Khrushchev on Music in Soviet Society

Nikita Khrushchev, Declaration on Music in Soviet Society. March 8, 1963


In music, as in other arts, there are many genres, styles and forms. No one proposes to declare a ban on any of these styles and genres. But we want to stipulate our own attitude towards music, its tasks and its creative direction. To put it briefly, we are for melodic music, rich in content, which stirs the souls of men, generating strong feelings. We are against cacophonic music … When I hear the music of Glinka, tears of joy appear in my eyes. Perhaps it is no longer fashionable, and I am not a young man, but I like to listen to David Oistrakh when he plays the violin, and I like to hear the massed collective of violins in the orchestra of the Bolshoi Theater. I do not know what this violin collective is called in professional terms. I have heard it many times, and always had great pleasure. Of course, I have no pretensions to claim that my feeling for music should become a general norm for everyone. But we refuse to encourage people who pass off cacophony for real melody and who regard music universally loved by the people as obsolete. Every nation has its musical traditions and loves its popular songs. I was born in a Russian village and was brought up in an atmosphere of Russian and Ukrainian music, of its folk songs. I derive great pleasure from listening to songs by Soloviev-Sedoi, or to Kolmanovskii’s song to the words of the’ poet Evtushenko, “Do Russians Want War?” I like many Ukrainian songs, for instance Rushnitchok by Maiboroda. I listen and want to listen more and more. We have many good composers who have written many fine songs, but as you understand I cannot enumerate them all. In musical composition there are serious defects. One cannot consider the current infatuation with jazz music as a normal phenomenon. We are not against all jazz music; there are all kinds of jazz music. Dunaevskii knew how to write good music for jazz orchestra. I like some songs performed by the jazz orchestra conducted by Leonid Utesov. But there is also music which makes one feel like vomiting, and causes colic in one’s stomach. After the recent plenum of the Union of Composers of the Russian Socialist Federal Soviet Republic, Comrade Shostakovich invited us to a concert at the Kremlin Convention Hall. Although we are all very busy we went to hear it, because we were told that it was going to be an interesting concert. And indeed there were some interesting numbers on the program. But then they put on a jazz band, then another, then another, and then all three together. Even good jazz is hard to take in quantity, but this kind of jazz bombardment was beyond endurance. And there was no place to hide. Music in which there is no melody produces nothing but irritation. They tell us that such opinions as mine reveal a lack of understanding. It is true that it is impossible to understand some jazz music which is repugnant to the ear. We must object also to so-called modern dance seeping through from the west into our land. I traveled through the country a great deal. I watched Russian, Ukrainian, Kazakh, Uzbek, Armenian and Georgian dances. They are beautiful dances and pleasant to watch. But what they call modern fashionable dance is simply indecent, an orgy and the devil knows what. They say that such obscenities one can witness only among the shakers. I cannot vouch for it because I never attended shakers’ meetings. But it seems that among our creative workers there are young people who are eager to prove that melody in music has lost its right to exist and that it ought to be replaced by some new kind of music, dodecaphonic music, music of noises. A normal person finds it difficult to understand what is hidden behind the word dodecaphonic, but in all probability it is the same as cacophonic. Well, this cacophonic music we totally reject. Our people cannot include such trash in our ideological armament. (Shouts in the audience: “Right!”) We need music that inspires, that calls for heroic deeds and for constructive labor. When a soldier goes to war, he takes all that he needs with him, and the regiment band never leaves him. It inspires him during the army march. Music for such bands can be written only by composers who adhere to positions of socialist realism, who remain close to everyday life and to the problems of national struggle, those who are supported by the people. Our political stand in art is that of intransigent opposition to abstractionism, formalism and other bourgeois perversions of this type. It is Lenin’s line, which we have unswervingly followed, and which we will continue to follow. (APPLAUSE)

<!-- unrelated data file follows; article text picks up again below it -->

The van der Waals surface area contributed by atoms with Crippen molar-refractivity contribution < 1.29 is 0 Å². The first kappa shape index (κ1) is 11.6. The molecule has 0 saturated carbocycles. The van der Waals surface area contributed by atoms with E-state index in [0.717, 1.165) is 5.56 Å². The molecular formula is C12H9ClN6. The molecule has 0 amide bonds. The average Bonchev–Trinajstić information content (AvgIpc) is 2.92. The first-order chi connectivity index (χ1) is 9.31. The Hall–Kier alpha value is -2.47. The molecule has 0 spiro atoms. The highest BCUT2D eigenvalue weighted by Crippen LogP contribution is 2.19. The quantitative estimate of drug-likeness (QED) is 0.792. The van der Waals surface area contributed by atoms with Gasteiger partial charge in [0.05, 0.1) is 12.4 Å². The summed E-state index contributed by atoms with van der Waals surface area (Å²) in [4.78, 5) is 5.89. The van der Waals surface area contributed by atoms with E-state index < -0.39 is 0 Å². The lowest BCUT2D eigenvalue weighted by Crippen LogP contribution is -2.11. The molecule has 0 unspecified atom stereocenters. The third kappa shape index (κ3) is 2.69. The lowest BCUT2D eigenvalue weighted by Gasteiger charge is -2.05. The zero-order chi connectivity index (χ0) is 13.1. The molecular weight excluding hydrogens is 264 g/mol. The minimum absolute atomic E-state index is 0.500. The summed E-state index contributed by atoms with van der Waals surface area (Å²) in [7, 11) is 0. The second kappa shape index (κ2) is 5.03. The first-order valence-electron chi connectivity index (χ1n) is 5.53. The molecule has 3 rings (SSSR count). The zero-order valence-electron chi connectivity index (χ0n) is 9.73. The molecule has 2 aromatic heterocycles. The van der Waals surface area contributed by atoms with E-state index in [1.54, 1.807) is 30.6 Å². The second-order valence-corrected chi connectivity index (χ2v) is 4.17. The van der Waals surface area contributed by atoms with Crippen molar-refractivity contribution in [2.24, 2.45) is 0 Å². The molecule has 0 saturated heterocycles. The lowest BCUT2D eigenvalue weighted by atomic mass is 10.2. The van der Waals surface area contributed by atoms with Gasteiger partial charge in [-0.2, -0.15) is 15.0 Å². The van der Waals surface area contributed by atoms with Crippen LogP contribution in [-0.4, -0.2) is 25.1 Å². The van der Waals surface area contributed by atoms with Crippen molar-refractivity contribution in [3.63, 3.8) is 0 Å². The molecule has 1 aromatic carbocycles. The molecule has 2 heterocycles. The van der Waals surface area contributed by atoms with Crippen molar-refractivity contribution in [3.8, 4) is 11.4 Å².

Source: Nicolas Slonimsky, ed., Music since 1900 (New York: W.W. Norton & Company, 1971), pp. 1377-1378.

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